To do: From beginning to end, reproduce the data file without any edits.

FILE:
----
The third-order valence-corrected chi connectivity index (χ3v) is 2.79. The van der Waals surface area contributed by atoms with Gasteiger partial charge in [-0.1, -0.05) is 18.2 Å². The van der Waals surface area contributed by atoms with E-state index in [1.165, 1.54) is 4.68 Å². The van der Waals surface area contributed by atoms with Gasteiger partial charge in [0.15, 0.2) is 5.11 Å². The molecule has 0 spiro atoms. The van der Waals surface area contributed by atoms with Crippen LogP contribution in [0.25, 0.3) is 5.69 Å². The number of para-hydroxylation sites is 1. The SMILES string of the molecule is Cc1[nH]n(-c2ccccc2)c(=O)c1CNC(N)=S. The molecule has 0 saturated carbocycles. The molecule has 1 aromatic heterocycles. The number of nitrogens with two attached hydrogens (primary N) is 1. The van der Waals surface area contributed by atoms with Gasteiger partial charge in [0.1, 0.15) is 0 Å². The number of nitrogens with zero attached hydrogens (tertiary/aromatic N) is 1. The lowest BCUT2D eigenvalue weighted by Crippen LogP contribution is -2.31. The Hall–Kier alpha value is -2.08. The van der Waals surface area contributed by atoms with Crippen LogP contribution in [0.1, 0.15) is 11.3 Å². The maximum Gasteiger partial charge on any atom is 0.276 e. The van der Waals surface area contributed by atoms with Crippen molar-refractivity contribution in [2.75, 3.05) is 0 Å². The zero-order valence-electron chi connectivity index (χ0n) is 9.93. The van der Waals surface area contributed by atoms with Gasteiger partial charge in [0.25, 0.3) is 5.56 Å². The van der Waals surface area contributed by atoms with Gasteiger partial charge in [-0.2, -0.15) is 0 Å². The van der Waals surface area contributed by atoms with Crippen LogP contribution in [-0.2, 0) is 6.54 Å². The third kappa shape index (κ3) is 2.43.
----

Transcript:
The third-order valence-corrected chi connectivity index (χ3v) is 2.79. The van der Waals surface area contributed by atoms with Gasteiger partial charge in [-0.1, -0.05) is 18.2 Å². The van der Waals surface area contributed by atoms with E-state index in [1.165, 1.54) is 4.68 Å². The van der Waals surface area contributed by atoms with Gasteiger partial charge in [0.15, 0.2) is 5.11 Å². The molecule has 0 spiro atoms. The van der Waals surface area contributed by atoms with Crippen LogP contribution in [0.25, 0.3) is 5.69 Å². The number of para-hydroxylation sites is 1. The SMILES string of the molecule is Cc1[nH]n(-c2ccccc2)c(=O)c1CNC(N)=S. The molecule has 0 saturated carbocycles. The molecule has 1 aromatic heterocycles. The number of nitrogens with two attached hydrogens (primary N) is 1. The van der Waals surface area contributed by atoms with Gasteiger partial charge in [0.1, 0.15) is 0 Å². The number of nitrogens with zero attached hydrogens (tertiary/aromatic N) is 1. The lowest BCUT2D eigenvalue weighted by Crippen LogP contribution is -2.31. The Hall–Kier alpha value is -2.08. The van der Waals surface area contributed by atoms with Crippen LogP contribution in [0.1, 0.15) is 11.3 Å². The maximum Gasteiger partial charge on any atom is 0.276 e. The van der Waals surface area contributed by atoms with Crippen molar-refractivity contribution in [2.75, 3.05) is 0 Å². The zero-order valence-electron chi connectivity index (χ0n) is 9.93. The van der Waals surface area contributed by atoms with Gasteiger partial charge in [0.25, 0.3) is 5.56 Å². The van der Waals surface area contributed by atoms with Gasteiger partial charge in [-0.2, -0.15) is 0 Å². The van der Waals surface area contributed by atoms with Crippen LogP contribution in [-0.2, 0) is 6.54 Å². The third kappa shape index (κ3) is 2.43.